Events following Cromwell’s death

After Cromwell’s campaign in Ireland, his health deteriorated. In August 1658 his favourite daughter, Elizabeth, died of cancer. Cromwell contracted malaria and moved to London where it was intended he should live in Saint James’s Palace. However, he died in Whitehall on the September3 1658 aged 59 years – a month after his daughter’s death.

Following his death, a new hope entered the hearts of Irish Catholics. With courage and zeal, the Irish Franciscans resolved to meet in Chapter to establish the present condition of the Province and make provision for the future. On the October 9, 1658, a little more than a month after Cromwell’s death, the Provincial, Definitors, and Guardians of the Province assembled in the convent of St John the Baptist in the north-east of County Longford in the patrimony of the O’Farrell’s.

Bro Peter Gaenor OFM presided as Commissary Visitator. Among the appointments made by the friars, Bro Gaenor was appointed President of the Chapter and Guardian of Multyfarnham Friary.

A temporary measure introduced at this Chapter brings home very vividly the dangers priests were exposed to in those troubled times. Knowing that the capture of a Minister Provincial would be a prize especially gratifying to the priest-hunters, and realizing the associated danger, the friars decided upon the following measures. By unanimous consent, they appointed four Vicars for the Province who would take the place of the Provincial death. Appointed were Bro Peter Gaenor, Bro Thomas MacKiernan, Bro Antony Doherty, and Bro Philip Kelly. It was taken as evidence of the confidence bestowed on him that Bro Gaenor’s name was placed first on the list.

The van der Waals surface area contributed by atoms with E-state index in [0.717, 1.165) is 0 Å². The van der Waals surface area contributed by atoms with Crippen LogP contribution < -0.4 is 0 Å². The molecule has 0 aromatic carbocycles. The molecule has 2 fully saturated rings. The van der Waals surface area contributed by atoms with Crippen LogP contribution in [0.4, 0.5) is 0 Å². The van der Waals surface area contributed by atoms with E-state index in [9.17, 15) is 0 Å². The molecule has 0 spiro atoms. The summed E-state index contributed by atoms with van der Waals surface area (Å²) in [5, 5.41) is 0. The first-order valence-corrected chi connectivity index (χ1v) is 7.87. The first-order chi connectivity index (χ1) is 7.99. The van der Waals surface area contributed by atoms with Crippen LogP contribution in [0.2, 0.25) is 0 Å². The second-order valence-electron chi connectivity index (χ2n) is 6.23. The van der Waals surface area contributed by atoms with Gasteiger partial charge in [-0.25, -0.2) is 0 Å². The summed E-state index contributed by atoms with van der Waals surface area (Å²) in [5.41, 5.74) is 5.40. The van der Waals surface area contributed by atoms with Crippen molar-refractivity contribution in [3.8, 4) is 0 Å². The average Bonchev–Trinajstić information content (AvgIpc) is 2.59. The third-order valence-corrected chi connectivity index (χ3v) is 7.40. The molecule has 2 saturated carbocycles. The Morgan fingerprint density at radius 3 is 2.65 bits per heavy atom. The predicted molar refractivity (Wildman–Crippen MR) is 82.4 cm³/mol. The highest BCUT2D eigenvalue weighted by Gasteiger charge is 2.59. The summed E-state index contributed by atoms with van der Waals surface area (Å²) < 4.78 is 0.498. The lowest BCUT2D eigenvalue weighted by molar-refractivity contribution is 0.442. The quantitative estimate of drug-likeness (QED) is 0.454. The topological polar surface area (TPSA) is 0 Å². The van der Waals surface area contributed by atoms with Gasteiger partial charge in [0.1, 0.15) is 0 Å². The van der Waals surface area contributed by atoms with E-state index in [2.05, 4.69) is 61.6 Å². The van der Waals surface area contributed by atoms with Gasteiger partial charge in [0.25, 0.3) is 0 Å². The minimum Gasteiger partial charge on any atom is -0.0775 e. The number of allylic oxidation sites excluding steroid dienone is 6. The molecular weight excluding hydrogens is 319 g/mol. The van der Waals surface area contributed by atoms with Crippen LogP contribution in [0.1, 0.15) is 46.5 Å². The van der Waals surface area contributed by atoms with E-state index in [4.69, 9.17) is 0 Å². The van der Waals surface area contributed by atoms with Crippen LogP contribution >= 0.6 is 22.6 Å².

Bro Gaenor, a native of county Westmeath, was Guardian of Multyfarnham for three years from 1658 to 1661. With upwards of thirty years of Franciscan life behind him, he was a man of wide experience and was now in the mid years of life.

He may well have entered the Order in Multyfarnham Friary. In 1629 he was admitted to St. Anthony’s College, Louvain. He was elected Guardian of the convent of Ballinasaggart, County Longford in 1645, and of Clane County Kildare in 1648. A stout opponent of Ormond, his name appeared on that nobleman’s Franciscan ‘Blacklist.’

Taking advantage of the relief offered to Catholics at restoration, the friars quickly re-established themselves in Multyfarnham . In January 1663 Bro Peter Walsh OFM and some of his supporters travelled to Multyfarnham. There they debated the famous Remonstrance, or declaration of loyalty to Charles II, with those friars who were opposed to the tenor of it.

Bro Gaenor himself may well have been instrumental in re-establishing conventual life at Multyfarnham Friary. The friars, however, did not return to their old Friary, as circumstances were against their doing so. Apart from the great expense which a restoration of the Friary would entail and which they could not afford, taking such a step would have been foolhardy in the extreme, for even at this time, Catholic priests had to move cautiously. Instead, the friars took up their residence near Multyfarnham. The precise spot points to Knightswood, a townland adjoining Multyfarnham, and the friars were most certainly in Knightswood in 1670.